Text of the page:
The Hauptwache, meaning “Main Watch,” is a holdover from Frankfurt’s past as a self-protected city-state. The old building houses a café that looks out over a busy plaza. The building was completed in 1730 as the headquarters for the city’s militia, although it lost this role in the 19th century when Frankfurt was annexed by Prussia.
Today, the Hauptwache is a preserved baroque-style building in the center of reconstructed and modernized Frankfurt. Notice the curved roof and the detailed redbrick molding on the building’s many windows.
The Hauptwache has served as a café since 1905. Take a seat for a taste of a Frankfurt specialty: green sauce with eggs and potatoes alongside a glass of apple wine.
The plaza around the Hauptwache is one of the busiest places in Frankfurt. It is located in the center of the city’s main districts; most subway lines intersect at its train station. Walk from the Hauptwache to some of Frankfurt’s famous shopping districts, including the Zeil to the east and Goethestrasse to the west.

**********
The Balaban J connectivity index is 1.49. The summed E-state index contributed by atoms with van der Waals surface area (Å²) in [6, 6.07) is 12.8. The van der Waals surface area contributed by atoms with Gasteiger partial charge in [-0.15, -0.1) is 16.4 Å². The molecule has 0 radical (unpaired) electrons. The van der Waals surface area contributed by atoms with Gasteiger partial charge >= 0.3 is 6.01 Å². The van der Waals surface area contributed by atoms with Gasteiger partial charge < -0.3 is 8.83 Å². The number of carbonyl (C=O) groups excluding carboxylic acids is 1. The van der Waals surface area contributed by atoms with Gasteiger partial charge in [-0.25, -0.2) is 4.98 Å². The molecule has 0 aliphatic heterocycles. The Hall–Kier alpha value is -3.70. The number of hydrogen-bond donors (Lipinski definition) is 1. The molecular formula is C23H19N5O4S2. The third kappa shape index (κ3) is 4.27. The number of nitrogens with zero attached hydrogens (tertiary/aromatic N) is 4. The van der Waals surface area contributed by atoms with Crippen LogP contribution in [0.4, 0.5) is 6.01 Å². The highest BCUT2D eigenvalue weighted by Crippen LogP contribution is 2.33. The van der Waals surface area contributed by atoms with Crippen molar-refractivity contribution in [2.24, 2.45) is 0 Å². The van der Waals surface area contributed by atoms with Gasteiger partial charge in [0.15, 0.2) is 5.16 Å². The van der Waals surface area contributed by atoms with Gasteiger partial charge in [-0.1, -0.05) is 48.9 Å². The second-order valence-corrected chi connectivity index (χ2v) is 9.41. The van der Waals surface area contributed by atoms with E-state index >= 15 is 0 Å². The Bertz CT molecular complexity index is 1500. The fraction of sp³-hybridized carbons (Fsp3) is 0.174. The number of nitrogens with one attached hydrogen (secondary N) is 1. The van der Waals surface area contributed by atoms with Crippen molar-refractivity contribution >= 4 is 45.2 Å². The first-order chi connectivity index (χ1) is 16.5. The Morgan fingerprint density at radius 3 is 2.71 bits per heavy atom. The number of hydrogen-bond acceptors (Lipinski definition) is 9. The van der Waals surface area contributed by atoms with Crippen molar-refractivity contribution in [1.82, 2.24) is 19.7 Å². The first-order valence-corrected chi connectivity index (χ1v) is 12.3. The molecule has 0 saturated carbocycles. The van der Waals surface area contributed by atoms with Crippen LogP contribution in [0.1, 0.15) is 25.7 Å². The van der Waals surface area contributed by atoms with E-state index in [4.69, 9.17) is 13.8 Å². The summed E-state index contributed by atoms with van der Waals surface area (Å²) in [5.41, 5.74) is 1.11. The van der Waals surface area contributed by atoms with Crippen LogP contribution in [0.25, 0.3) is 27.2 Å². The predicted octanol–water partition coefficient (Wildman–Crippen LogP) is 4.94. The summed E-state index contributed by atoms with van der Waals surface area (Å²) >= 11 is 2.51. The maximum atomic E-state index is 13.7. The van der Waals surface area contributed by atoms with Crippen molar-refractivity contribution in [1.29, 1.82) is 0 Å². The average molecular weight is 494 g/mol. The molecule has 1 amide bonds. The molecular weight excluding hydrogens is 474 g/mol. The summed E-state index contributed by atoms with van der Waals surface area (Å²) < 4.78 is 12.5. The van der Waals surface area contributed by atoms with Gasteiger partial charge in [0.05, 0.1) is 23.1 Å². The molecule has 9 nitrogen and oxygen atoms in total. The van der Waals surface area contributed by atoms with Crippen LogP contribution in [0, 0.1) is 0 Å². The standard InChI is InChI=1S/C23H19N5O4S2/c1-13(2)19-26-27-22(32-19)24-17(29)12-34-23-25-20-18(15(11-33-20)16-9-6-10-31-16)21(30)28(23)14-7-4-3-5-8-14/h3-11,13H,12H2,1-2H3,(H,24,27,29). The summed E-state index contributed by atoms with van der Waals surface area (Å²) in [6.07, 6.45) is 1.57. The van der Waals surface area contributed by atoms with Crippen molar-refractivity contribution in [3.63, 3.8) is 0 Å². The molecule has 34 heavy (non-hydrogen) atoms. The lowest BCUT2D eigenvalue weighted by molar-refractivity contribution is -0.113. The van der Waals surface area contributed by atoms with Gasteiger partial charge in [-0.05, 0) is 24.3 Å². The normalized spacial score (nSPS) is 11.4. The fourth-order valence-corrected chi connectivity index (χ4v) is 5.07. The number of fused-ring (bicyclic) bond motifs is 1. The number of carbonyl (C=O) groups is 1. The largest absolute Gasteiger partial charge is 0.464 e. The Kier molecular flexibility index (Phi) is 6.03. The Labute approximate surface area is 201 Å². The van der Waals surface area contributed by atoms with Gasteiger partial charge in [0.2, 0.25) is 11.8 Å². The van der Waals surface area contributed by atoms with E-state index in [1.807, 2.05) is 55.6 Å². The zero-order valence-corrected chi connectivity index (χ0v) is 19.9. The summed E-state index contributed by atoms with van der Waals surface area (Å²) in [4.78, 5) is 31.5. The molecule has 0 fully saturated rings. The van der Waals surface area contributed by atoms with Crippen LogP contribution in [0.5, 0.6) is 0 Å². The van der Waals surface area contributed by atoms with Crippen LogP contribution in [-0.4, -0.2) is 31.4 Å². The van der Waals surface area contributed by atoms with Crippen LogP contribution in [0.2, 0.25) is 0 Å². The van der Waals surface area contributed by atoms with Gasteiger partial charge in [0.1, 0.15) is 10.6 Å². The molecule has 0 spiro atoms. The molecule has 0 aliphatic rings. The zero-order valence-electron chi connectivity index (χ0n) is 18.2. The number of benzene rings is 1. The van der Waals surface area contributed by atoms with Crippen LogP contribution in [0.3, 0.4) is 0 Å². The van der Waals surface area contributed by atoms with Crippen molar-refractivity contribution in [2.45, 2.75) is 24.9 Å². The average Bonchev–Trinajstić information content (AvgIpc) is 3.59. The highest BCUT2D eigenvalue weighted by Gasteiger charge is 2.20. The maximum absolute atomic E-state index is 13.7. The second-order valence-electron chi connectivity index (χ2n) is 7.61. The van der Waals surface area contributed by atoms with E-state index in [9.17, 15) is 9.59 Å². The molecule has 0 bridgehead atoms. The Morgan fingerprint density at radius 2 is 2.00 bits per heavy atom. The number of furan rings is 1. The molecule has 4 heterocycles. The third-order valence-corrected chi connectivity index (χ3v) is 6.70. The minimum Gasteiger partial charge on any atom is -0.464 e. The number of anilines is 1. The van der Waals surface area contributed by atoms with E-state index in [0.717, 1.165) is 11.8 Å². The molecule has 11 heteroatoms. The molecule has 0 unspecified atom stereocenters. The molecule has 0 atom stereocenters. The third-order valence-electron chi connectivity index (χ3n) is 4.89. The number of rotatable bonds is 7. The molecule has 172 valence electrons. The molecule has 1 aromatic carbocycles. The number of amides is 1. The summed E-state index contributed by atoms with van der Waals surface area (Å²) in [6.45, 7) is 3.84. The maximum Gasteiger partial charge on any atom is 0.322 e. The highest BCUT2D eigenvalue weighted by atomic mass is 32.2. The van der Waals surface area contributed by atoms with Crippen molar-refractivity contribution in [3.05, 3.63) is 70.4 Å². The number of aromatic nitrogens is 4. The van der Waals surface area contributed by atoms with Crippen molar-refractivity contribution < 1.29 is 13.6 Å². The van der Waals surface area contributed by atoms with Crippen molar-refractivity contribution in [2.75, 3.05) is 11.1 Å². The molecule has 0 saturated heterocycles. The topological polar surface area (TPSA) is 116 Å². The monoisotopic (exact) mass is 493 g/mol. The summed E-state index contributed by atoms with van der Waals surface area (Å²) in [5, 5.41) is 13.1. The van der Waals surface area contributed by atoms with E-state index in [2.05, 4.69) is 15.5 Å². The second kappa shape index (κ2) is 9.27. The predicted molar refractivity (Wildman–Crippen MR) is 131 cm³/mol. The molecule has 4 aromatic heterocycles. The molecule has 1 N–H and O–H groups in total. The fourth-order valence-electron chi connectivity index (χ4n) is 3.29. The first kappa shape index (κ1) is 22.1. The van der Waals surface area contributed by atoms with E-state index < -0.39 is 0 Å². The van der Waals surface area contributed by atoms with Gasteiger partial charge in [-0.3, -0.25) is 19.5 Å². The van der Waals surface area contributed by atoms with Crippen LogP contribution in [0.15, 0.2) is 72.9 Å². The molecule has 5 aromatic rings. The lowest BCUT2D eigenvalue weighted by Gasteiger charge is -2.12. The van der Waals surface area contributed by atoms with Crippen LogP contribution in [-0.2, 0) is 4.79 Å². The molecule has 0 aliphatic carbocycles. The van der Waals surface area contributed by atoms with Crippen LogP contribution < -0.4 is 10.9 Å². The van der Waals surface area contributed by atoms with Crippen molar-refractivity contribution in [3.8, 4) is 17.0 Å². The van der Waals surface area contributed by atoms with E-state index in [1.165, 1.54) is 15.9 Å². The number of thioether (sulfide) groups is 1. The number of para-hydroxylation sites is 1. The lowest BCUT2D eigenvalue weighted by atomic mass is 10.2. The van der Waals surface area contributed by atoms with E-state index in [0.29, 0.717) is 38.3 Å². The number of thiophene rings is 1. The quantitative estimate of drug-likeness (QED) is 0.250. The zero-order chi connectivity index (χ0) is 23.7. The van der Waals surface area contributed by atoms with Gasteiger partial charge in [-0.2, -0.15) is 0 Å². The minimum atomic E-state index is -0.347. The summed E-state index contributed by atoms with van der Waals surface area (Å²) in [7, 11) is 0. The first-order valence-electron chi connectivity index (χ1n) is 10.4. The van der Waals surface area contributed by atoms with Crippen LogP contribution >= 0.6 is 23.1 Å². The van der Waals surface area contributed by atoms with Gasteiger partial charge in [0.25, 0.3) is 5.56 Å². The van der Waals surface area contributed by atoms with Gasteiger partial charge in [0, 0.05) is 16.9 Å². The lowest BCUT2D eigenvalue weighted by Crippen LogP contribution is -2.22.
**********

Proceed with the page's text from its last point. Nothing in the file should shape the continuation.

Look across the plaza from the Hauptwache to see St. Catherine’s Church. This is where Johann Wolfgang von Goethe, the famous German author born in Frankfurt, was baptized in 1749. It was completely destroyed by Allied bombs during World War II, so the church you see today is a reconstruction.
While the Hauptwache is one of Frankfurt’s oldest surviving buildings, from its doors you can see some of the city’s most unconventional modern structures. The Nextower, which is northeast of the Hauptwache, is built in such a way that it appears ready to fall to pieces. The MyZeil building, east of the Hauptwache, looks like a gigantic hole has been punched from the outside into its glass facade.
You can easily reach the Hauptwache from anywhere in the city because the majority of U-Bahn and S-Bahn lines pass through the train station here. The café is open every day.